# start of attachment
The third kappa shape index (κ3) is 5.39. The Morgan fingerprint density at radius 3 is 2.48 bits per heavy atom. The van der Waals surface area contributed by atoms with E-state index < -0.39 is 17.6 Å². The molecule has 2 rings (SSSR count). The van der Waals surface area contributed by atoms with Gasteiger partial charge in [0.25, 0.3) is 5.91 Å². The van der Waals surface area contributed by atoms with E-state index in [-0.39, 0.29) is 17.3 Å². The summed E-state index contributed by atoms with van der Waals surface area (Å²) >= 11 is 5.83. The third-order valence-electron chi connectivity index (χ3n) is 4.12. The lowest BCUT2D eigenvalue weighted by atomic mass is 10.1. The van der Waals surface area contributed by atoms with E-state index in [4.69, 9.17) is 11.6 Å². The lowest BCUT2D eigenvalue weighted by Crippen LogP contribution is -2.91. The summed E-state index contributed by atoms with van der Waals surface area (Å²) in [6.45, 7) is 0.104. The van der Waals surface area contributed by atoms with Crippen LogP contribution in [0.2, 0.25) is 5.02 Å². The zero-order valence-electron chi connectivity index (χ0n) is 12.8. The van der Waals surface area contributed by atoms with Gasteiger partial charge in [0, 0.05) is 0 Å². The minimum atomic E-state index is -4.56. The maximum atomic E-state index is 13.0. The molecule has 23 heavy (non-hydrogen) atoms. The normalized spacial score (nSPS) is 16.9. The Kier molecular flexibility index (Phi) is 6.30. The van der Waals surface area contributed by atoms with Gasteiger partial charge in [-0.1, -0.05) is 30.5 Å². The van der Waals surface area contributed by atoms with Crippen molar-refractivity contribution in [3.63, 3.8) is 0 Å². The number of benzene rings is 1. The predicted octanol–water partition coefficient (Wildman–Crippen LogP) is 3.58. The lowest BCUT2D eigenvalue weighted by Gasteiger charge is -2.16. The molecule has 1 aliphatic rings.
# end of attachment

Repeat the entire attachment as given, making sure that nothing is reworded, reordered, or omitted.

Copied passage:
The third kappa shape index (κ3) is 5.39. The Morgan fingerprint density at radius 3 is 2.48 bits per heavy atom. The van der Waals surface area contributed by atoms with E-state index < -0.39 is 17.6 Å². The molecule has 2 rings (SSSR count). The van der Waals surface area contributed by atoms with Gasteiger partial charge in [0.25, 0.3) is 5.91 Å². The van der Waals surface area contributed by atoms with E-state index in [-0.39, 0.29) is 17.3 Å². The summed E-state index contributed by atoms with van der Waals surface area (Å²) >= 11 is 5.83. The third-order valence-electron chi connectivity index (χ3n) is 4.12. The lowest BCUT2D eigenvalue weighted by atomic mass is 10.1. The van der Waals surface area contributed by atoms with E-state index in [4.69, 9.17) is 11.6 Å². The lowest BCUT2D eigenvalue weighted by Crippen LogP contribution is -2.91. The summed E-state index contributed by atoms with van der Waals surface area (Å²) in [6.45, 7) is 0.104. The van der Waals surface area contributed by atoms with Crippen LogP contribution in [0.2, 0.25) is 5.02 Å². The zero-order valence-electron chi connectivity index (χ0n) is 12.8. The van der Waals surface area contributed by atoms with Gasteiger partial charge in [0, 0.05) is 0 Å². The minimum atomic E-state index is -4.56. The maximum atomic E-state index is 13.0. The molecule has 23 heavy (non-hydrogen) atoms. The normalized spacial score (nSPS) is 16.9. The Kier molecular flexibility index (Phi) is 6.30. The van der Waals surface area contributed by atoms with Gasteiger partial charge in [-0.1, -0.05) is 30.5 Å². The van der Waals surface area contributed by atoms with Crippen molar-refractivity contribution in [3.63, 3.8) is 0 Å². The number of benzene rings is 1. The predicted octanol–water partition coefficient (Wildman–Crippen LogP) is 3.58. The lowest BCUT2D eigenvalue weighted by Gasteiger charge is -2.16. The molecule has 1 aliphatic rings.